Considering how essential such sdk's will be for device acceptance? Particularly adoption of android and ios devices not to mention desktop voice search options from cortona siri and google search? And considering how complex a voice rec training technology would be without standard libraries?

But in addition to voice training...
I would like to be able to teach Imatone a musical performance library peculiar to whatever musical strategy I might have?

For instance Evan mentions quick attacks in his blog facilitating capture of percussive syllables like "duh"?

Why not explicitly train Imatone beginning a note with "duh" means quick attack?
Likewise...
A "duhmmph" would be duh +  mmph where mmmph could have been immatone trained to mute the note so the sum would equal the note muted with a quick attack?

Once again if we look towards the rich legacy jazz "Scat" musicians have left us it is easy to imagine building large complex libraries of vocal Instrumentation that would probably be impossoble for imatone unless particularly trained with a users own vocabulary strategy?

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#4 2016-09-18 12:50:07

Evan
creator of imitone
From: Ames, IA
Registered: 2014-05-23
Website

Re: On floor and ceiling. Errant Pitch tracking varience

Hey, Claydough ---

Thanks for the enthusiastic feedback.  Point-for-point:


Kazoo:  Definitely a close relative in terms of being one of the most accessible instruments out there.  It's a shame it has a reputation for being obnoxious!  The key thing about it is that it changes the voice's timbre, eliminating one of the big factors that makes singing difficult.  The voice is very personal and putting it out there is sort of a vulnerable thing to do.

My latest work focuses on improving the way imitone interprets musicality and pitch, allowing it to more intelligently correct errors in the singer's tuning while matching their movements as closely as possible.  This is the other hard thing about singing, and if I can manage a nuanced solution I may succeed in creating the world's easiest instrument.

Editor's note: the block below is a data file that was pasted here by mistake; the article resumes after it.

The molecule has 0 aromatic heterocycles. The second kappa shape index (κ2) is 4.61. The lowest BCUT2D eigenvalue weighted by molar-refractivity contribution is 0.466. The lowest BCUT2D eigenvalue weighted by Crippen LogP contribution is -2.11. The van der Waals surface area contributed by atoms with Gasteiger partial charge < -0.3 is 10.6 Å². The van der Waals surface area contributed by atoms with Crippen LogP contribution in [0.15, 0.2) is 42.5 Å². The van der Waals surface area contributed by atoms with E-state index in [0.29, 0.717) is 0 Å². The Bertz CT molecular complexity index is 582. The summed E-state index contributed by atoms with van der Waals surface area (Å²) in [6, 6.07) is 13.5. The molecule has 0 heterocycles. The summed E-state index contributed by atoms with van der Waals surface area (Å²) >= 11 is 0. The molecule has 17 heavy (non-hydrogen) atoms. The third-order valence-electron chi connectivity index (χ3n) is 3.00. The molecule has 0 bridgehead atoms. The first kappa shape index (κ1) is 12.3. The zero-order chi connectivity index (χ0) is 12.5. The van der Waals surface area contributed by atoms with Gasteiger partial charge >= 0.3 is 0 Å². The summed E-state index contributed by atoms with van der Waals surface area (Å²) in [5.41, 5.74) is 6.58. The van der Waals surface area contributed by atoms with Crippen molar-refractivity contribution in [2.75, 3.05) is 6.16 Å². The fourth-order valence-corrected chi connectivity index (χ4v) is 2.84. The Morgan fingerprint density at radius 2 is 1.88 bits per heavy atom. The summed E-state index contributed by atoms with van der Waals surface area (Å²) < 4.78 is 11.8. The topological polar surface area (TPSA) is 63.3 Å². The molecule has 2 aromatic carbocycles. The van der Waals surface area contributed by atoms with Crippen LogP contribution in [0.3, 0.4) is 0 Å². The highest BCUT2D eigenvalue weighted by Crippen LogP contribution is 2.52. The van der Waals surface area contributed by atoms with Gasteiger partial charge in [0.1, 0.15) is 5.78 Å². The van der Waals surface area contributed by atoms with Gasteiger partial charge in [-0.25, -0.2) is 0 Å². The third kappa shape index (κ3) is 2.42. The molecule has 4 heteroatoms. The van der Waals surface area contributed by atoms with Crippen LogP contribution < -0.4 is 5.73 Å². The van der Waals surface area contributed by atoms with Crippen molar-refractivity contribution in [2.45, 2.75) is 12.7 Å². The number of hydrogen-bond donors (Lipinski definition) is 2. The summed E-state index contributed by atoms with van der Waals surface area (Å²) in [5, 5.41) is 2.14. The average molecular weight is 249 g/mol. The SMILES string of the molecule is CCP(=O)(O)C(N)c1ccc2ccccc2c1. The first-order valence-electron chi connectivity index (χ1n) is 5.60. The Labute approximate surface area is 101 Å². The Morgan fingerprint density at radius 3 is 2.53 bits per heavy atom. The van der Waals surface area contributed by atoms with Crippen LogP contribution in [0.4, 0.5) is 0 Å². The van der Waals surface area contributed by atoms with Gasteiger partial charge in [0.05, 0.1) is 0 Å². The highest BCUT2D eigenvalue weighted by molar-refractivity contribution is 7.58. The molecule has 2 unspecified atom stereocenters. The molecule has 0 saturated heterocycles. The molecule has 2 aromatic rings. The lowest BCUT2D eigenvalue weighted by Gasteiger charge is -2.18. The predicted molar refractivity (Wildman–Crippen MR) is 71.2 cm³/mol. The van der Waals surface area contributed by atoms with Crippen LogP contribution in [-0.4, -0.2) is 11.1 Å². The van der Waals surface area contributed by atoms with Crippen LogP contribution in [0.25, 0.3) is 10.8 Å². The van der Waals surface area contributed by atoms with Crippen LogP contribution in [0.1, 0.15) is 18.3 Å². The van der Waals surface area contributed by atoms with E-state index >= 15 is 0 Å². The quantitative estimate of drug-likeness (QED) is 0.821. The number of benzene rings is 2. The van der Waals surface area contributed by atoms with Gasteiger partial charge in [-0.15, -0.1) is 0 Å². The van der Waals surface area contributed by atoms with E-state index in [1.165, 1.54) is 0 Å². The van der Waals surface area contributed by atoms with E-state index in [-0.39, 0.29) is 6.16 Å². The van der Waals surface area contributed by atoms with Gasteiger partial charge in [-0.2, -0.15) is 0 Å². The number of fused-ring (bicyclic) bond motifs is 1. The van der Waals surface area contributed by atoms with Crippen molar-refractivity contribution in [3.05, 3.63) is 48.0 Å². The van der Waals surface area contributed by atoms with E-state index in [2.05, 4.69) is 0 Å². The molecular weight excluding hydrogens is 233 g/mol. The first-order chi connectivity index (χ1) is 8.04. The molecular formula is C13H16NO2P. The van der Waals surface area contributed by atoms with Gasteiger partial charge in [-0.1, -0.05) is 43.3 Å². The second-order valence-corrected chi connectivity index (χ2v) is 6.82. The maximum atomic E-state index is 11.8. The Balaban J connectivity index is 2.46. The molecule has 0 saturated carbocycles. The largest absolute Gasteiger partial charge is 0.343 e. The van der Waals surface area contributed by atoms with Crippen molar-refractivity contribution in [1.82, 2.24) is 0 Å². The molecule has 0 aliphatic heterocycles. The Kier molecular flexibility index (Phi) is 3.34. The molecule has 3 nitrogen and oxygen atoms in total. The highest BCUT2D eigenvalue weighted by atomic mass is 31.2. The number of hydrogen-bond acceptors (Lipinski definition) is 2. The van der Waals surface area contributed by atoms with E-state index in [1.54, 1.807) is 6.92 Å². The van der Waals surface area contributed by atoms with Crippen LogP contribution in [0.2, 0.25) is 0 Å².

Professional vocalists / scat musicians:  That's certainly an interesting idea.  Historically, imitone's shortcomings have been easier for more experienced musicians to deal with, but I expect the final product to be vastly improved on both ends of the spectrum.  That said, the ceiling comes after the floor for what I'm doing and I'm inclined to hold off for now.

Editing:  Good thoughts here, but I think a note editor would be out of scope for imitone.  I wouldn't rule it out as a future project, but for the time being my goal is to improve imitone until it isn't making these kinds of mistakes.  And, actually, I've greatly reduced them in recent updates:  0.8.2 is much less "slippy" than its predecessors owing to a new "note interpreter", and the update I'm working on adds the long-awaited "hold mode" and "pitch guide" features which allow for far tidier recording (where desired).  I'm also likely slipping in a "quick-bend" function triggered by holding a key down.

Dedicated hardware:  I expect the final software to work well with most built-in laptop microphones.  An SM58 works wonders, though, and might be superior with any "high-sensitivity" options I decide to include.  I will say it would be awfully neat if imitone could be built into a decent microphone and sold as a hardware MIDI controller...

I've played with Piezos and microcontrollers a bit.  :)  I have a low-latency audio microcontroller called a Bela that I've been experimenting with.

Training technology / learning algorithms:  These are definitely A Thing, and I have an AI expert I chat with regularly...  But my approach to imitone doesn't really fall into that category.  That said, my next round of research may open a certain door related to what you're talking about.

I should note that there's a difficulty with training imitone to know what a sound "means":  How does it convey that to the receiving software?  Ultimately, imitone's output is generic MIDI messages, so while it would be possible to trigger different instruments (via different channels) with different types of sounds, imitone wouldn't really know what was on the receiving end and it would all involve some set-up.  That sort of thing is also a bit out-of-scope with my current plans, although it might be possible to do by using MIDI script plugins in combination with imitone studio's timbral articulations to choose where each note goes.

A more conventional way of using those timbral articulations would be to route them to a filter.  For instance, brightness usually maps to a low-pass on the instrument so that an open-mouth sound triggers a clear, sharp note while a closed-mouth sound makes the instrument sound dull.


Thanks again for sharing your thoughts.  A lot of this is out beyond my current horizons, but some of it isn't!  And it's fun to think about the far-flung stuff.  Feel free to share any other wacky thoughts you might have, and do check out the latest version!